All Writing is Travel Writing

As I’ve been rambling about on my book tour for The Moon, Come to Earth, I’ve been interviewed here and there, and it does the mind good to be sharpened by questions coming at you from unexpected angles. After a good conversation, I can find myself mulling over the exchange for days afterward.

After all this chat about travel writing, I’ve been thinking about its dual nature, how the external journey is strengthened by an accompanying, echoing inner journey. Travel can be both an exhausting and exhilarating experience, one that can push us past borders of comfort we had perhaps never before recognized. The unsettling immediacy of travel heightens our awareness and encourages unexpected insight, and when one is able to lean into the strange pull of another country or culture, one’s inner landscape is correspondingly altered, the moment comes when plodding thought sprouts wings. Also, because our past travels travel with us, those overlapping inner maps can add complexity to our expectations of what we will experience.

I’ve come to the conclusion that all writing, whether non-fiction, fiction or poetry, is a type of travel writing, and that a reader experiences an imaginative or literary work as a form of travel. That experience, of course, is often interior: a journey through a narrator’s thoughts, the discovery of empathy for an initially unsympathetic character, or tracking the unfolding flight of a poem’s central metaphor. From this perspective, one could say that house-bound Emily Dickinson is one of our greatest travel writers. The best writing takes us to a place we’ve never been to before so that, on return, even if only in a small way, we return changed.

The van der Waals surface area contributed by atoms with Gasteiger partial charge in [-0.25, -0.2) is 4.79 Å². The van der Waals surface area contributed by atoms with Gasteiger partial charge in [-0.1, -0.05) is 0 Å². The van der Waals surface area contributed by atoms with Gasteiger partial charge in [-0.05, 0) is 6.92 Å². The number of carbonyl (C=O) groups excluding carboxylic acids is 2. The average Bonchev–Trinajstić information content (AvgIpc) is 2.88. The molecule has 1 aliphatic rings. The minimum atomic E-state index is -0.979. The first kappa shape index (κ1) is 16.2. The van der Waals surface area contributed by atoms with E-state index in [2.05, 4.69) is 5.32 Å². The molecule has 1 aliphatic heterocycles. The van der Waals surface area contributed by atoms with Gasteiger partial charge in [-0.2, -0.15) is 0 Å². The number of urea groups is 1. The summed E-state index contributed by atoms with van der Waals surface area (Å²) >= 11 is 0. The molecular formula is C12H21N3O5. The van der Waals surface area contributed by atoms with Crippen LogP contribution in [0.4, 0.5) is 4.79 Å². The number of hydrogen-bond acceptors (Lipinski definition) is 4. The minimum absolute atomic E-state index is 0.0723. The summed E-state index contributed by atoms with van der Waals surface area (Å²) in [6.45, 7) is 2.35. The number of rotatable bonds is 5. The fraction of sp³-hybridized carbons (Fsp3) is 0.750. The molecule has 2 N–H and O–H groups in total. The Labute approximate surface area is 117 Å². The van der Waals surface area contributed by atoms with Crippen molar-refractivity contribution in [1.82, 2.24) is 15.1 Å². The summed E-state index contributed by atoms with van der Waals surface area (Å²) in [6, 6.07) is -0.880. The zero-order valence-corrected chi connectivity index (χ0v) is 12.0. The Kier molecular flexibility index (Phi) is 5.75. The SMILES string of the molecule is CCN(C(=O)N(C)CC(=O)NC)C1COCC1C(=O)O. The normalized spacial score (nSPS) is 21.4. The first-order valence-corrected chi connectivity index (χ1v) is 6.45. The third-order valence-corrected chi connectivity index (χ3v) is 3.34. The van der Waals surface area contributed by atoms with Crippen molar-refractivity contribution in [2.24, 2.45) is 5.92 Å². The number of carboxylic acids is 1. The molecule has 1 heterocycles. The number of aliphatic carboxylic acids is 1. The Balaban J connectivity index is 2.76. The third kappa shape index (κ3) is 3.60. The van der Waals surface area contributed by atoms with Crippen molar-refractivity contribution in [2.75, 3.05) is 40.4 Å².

Travel isn’t simply a geographical exercise. A journey into the land of adolescence, for example, is perhaps the loneliest type of travel there is. The acceptance of one’s suppressed sexual orientation is another form of travel, from one state of personal understanding to another. The list could go on and on. And so every work of literature should offer a journey, the challenge of an interior excursion, a secret mapping that leads a reader to him or herself.

While you can’t say that all writing is actuarial table writing, or all writing is cookbook writing (well, maybe), I think it’s safe to say that all writing is travel writing.

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November 20th, 2009 by admin